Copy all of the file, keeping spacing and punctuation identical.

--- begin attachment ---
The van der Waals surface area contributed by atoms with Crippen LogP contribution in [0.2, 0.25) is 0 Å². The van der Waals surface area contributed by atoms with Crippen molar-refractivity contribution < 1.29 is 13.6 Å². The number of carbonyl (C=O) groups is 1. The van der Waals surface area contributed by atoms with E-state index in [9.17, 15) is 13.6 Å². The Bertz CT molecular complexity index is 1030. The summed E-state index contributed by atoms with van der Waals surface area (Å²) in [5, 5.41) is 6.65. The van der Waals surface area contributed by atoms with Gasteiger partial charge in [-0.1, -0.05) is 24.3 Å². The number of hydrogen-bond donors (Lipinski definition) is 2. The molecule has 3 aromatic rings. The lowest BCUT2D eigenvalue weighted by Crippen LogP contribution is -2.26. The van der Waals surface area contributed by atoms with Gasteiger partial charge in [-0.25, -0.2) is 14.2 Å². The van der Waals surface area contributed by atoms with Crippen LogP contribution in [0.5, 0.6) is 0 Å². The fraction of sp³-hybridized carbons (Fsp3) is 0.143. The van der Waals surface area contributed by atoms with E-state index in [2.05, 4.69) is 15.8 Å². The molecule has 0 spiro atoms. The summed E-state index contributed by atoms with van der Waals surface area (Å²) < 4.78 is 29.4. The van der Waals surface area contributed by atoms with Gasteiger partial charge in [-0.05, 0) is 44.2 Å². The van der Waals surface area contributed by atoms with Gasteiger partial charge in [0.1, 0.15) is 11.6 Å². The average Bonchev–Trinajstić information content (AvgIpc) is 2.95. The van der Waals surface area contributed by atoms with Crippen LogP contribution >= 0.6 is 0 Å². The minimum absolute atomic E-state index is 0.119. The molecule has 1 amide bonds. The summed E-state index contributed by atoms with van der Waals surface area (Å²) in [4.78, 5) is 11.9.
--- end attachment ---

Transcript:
The van der Waals surface area contributed by atoms with Crippen LogP contribution in [0.2, 0.25) is 0 Å². The van der Waals surface area contributed by atoms with Crippen molar-refractivity contribution < 1.29 is 13.6 Å². The number of carbonyl (C=O) groups is 1. The van der Waals surface area contributed by atoms with E-state index in [9.17, 15) is 13.6 Å². The Bertz CT molecular complexity index is 1030. The summed E-state index contributed by atoms with van der Waals surface area (Å²) in [5, 5.41) is 6.65. The van der Waals surface area contributed by atoms with Gasteiger partial charge in [-0.1, -0.05) is 24.3 Å². The number of hydrogen-bond donors (Lipinski definition) is 2. The molecule has 3 aromatic rings. The lowest BCUT2D eigenvalue weighted by Crippen LogP contribution is -2.26. The van der Waals surface area contributed by atoms with Gasteiger partial charge in [-0.25, -0.2) is 14.2 Å². The van der Waals surface area contributed by atoms with Crippen LogP contribution in [0.5, 0.6) is 0 Å². The fraction of sp³-hybridized carbons (Fsp3) is 0.143. The van der Waals surface area contributed by atoms with E-state index in [2.05, 4.69) is 15.8 Å². The molecule has 0 spiro atoms. The summed E-state index contributed by atoms with van der Waals surface area (Å²) < 4.78 is 29.4. The van der Waals surface area contributed by atoms with Gasteiger partial charge in [-0.05, 0) is 44.2 Å². The van der Waals surface area contributed by atoms with Gasteiger partial charge in [0.1, 0.15) is 11.6 Å². The average Bonchev–Trinajstić information content (AvgIpc) is 2.95. The van der Waals surface area contributed by atoms with Crippen LogP contribution >= 0.6 is 0 Å². The minimum absolute atomic E-state index is 0.119. The molecule has 1 amide bonds. The summed E-state index contributed by atoms with van der Waals surface area (Å²) in [4.78, 5) is 11.9.